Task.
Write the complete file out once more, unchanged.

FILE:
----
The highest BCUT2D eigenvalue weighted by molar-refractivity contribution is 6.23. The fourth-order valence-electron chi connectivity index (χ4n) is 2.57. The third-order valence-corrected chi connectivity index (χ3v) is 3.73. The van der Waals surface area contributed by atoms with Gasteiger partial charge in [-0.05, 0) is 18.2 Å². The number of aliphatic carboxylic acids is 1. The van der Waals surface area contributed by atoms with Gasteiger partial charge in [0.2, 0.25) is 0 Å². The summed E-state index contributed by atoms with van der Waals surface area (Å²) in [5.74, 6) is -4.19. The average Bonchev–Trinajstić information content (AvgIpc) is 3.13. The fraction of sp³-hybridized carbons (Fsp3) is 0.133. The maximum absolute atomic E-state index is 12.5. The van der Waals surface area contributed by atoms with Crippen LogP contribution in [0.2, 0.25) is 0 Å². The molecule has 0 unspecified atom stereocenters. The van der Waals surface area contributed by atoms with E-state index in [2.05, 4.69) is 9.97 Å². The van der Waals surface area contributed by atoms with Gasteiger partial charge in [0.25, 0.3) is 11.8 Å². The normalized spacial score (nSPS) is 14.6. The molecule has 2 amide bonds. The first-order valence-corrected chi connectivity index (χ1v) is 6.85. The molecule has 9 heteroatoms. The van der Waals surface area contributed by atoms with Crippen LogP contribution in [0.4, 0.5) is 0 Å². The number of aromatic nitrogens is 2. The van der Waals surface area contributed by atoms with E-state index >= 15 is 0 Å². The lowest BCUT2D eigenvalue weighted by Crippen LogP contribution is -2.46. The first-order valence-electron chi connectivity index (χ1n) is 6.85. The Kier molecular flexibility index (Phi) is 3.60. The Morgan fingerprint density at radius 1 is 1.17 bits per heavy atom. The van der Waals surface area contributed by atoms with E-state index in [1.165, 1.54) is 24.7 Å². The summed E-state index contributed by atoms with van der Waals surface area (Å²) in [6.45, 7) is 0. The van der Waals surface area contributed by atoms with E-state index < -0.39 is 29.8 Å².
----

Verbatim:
The highest BCUT2D eigenvalue weighted by molar-refractivity contribution is 6.23. The fourth-order valence-electron chi connectivity index (χ4n) is 2.57. The third-order valence-corrected chi connectivity index (χ3v) is 3.73. The van der Waals surface area contributed by atoms with Gasteiger partial charge in [-0.05, 0) is 18.2 Å². The number of aliphatic carboxylic acids is 1. The van der Waals surface area contributed by atoms with Gasteiger partial charge in [0.2, 0.25) is 0 Å². The summed E-state index contributed by atoms with van der Waals surface area (Å²) in [5.74, 6) is -4.19. The average Bonchev–Trinajstić information content (AvgIpc) is 3.13. The fraction of sp³-hybridized carbons (Fsp3) is 0.133. The maximum absolute atomic E-state index is 12.5. The van der Waals surface area contributed by atoms with Crippen LogP contribution in [0.2, 0.25) is 0 Å². The molecule has 0 unspecified atom stereocenters. The van der Waals surface area contributed by atoms with E-state index in [2.05, 4.69) is 9.97 Å². The van der Waals surface area contributed by atoms with Gasteiger partial charge in [0.25, 0.3) is 11.8 Å². The normalized spacial score (nSPS) is 14.6. The molecule has 2 amide bonds. The first-order valence-corrected chi connectivity index (χ1v) is 6.85. The molecule has 9 heteroatoms. The van der Waals surface area contributed by atoms with Crippen LogP contribution in [0.4, 0.5) is 0 Å². The number of aromatic nitrogens is 2. The van der Waals surface area contributed by atoms with E-state index >= 15 is 0 Å². The lowest BCUT2D eigenvalue weighted by Crippen LogP contribution is -2.46. The first-order valence-electron chi connectivity index (χ1n) is 6.85. The Kier molecular flexibility index (Phi) is 3.60. The Morgan fingerprint density at radius 1 is 1.17 bits per heavy atom. The van der Waals surface area contributed by atoms with E-state index in [1.165, 1.54) is 24.7 Å². The summed E-state index contributed by atoms with van der Waals surface area (Å²) in [6.45, 7) is 0. The van der Waals surface area contributed by atoms with E-state index < -0.39 is 29.8 Å².